Company Going Global – mission statement

In deciding to go abroad the company needs to define its mission, objectives and policies clearly. A mission statement would serve as a basis for evaluating strategic alternatives from time to time. The mission statement should cover the following aspects:

–Product or service, Market and Technology:  The MNC mission statement should throw light on the basic market and the company it wants to satisfy. The MNC should specify the priorities clearly.

–The mission statement should indicate how the MNC is going to secure its future growth. The MNC must develop a corporate philosophy that expresses the need for a flow of benefits among the firm and its multiple environments. The mission statement should specify how resources are going to be  committed what kind of operations are taken up on a priority basis, how various parts of the company are tied to a unifying purpose/philosophy and how the managers have to coordinate skills, resources and expertise while exploiting global opportunities with a view to ensure survival, growth  and profitability.

–The critical concern for the MNC is to decide which of its deep seated beliefs, philosophical needs and cultural values are to be respected across various countries.

–The mission statement should help define the company image clearly: whether the company would march ahead of its rivals through a proactive stance or position itself firmly, assess the competition first then take reactive steps when necessary. In any case, subsidiaries cannot be allowed to determine their own environmental posture if the MNC wants to exploit the potential benefits present in its sphere of influence.

The mission statement should throw light on how the MNC is going to support conditions in each of its operating environments and how this is going to help the company build its image internationally.

Firms pursue a global strategy when they seek to operate with worldwide consistency standardization of products and practices and a system wide perspective to extend competitive advantage. Firms pursuing a global view of all their markets and subsidiaries see them as highly interdependent and mutually supportive. They pool their resources, skills and competencies with a view to delight their customers through a unified value adding delivery system.

Global firms try to standardize their products and designs to a full extent. Product standardization helps them derive scale economies and extend substantial benefits to customers worldwide.

Global firms build their plants, factories laboratories facilities etc. in locations that maximize system wide competitive advantage. For example firms based in Europe and in the US have traditionally located some of their manufacturing and assembly operations offshore to take advantage of cheaper labour.  Recently, software firms and other information technology users have sought offshore programming services to reduce software development cost. Thus, the firm is able to use local resources to good effect. Also, it can extend the benefits and economies of scale so derived across all its subsidiaries and markets.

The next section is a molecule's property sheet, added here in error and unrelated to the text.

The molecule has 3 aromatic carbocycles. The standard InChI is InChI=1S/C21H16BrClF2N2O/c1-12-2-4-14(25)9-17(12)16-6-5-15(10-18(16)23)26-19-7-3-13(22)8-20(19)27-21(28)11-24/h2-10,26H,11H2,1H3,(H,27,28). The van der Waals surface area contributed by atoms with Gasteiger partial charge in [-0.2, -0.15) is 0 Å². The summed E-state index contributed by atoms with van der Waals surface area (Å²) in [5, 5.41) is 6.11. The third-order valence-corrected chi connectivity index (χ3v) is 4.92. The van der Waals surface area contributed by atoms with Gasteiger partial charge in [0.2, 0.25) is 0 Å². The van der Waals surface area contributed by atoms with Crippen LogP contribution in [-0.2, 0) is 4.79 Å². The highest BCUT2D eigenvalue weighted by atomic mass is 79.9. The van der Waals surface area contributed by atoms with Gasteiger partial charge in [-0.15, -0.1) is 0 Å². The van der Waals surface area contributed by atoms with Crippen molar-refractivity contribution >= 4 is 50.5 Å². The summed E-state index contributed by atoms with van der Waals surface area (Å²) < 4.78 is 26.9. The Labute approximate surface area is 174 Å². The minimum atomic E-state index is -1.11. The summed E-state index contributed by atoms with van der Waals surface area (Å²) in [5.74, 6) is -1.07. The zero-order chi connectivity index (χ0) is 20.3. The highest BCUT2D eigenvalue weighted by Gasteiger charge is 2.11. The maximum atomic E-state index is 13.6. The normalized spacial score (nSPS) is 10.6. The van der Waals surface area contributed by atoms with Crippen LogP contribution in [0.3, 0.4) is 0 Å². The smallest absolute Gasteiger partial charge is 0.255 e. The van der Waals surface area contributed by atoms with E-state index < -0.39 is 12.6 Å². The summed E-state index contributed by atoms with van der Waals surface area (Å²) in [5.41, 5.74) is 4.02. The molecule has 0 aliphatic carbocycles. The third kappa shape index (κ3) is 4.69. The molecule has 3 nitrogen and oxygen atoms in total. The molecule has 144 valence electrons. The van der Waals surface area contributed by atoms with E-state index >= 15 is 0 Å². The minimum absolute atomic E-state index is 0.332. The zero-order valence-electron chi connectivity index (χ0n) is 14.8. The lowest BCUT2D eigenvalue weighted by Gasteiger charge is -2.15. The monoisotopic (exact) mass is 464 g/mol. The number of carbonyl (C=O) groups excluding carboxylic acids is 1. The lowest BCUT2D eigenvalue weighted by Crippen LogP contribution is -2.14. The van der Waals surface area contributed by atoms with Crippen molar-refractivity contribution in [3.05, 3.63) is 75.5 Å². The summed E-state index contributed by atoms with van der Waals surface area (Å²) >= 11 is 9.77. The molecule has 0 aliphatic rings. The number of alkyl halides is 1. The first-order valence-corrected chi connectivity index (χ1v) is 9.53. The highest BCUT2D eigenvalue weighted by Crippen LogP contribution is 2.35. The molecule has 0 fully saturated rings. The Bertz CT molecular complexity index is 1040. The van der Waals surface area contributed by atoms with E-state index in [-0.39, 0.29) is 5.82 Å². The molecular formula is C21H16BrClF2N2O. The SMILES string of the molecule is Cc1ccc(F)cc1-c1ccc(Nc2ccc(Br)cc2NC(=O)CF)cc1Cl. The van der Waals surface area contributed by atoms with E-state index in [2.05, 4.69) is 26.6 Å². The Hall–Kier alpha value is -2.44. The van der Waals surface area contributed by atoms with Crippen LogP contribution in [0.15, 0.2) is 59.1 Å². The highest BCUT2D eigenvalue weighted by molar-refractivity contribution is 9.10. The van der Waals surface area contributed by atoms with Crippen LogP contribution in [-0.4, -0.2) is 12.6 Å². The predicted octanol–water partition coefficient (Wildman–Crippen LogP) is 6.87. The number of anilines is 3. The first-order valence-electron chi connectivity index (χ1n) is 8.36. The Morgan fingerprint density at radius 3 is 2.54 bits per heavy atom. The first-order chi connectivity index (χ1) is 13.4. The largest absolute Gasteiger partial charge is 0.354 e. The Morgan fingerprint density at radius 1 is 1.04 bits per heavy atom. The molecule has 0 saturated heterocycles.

Leverage Technology across Multiple Markets: Where the firm has to incur heavy R&D costs to develop sophisticated products, it has to invariably place its bets on the global markets. It has to come out of its shell, expand its reach, sell worldwide, spread its huge R&D costs and secure a fair share of the global market for its own survival and growth.
Undertake Worldwide Marketing efforts: Global firms dealing with sophisticated products such as nuclear plants, steam turbines, power generation equipment, high-tech medical gadgets have to create a centralized sales team to strike deals with customers who need lot of persuasion and convincing. In order to maintain competent, technically fluent and highly paid sales professionals the firm has to go in search of global markets inevitably.

Firms pursue a multinational strategy as against a multi domestic strategy followed by a firm that operates production plants in different countries but makes no attempt to integrate overall operations. When they adjust their products and operations according to the particular markets being served without sacrificing their global image, product or service quality. A transnational strategy seeks to achieve both global efficiency and local responsiveness.

Realizing these goals is obviously difficult because one goal requires close global coordination while the other demands local flexibility. Therefore flexible coordination – building a shared vision and individual commitment through an integrated network – is required to implement the multinational strategy. A multinational corporation generally tries to adjust and tailor its products and practices to the individual needs of each market where it has a presence in one form or the other.

Product adaptation: MNCs try to modify their products to suit specific tastes and preferences of consumers in respective individual (host country) markets. For example what McDonald’s offers in a restaurant in India is significantly different from the menu offered in France or Germany. This is done to move closer to the hearts of the vlocal customers by observing local laws, customs and traditions scrupulously (e.g. Veg Burgers in India) and thereby expand the sales of their outfits.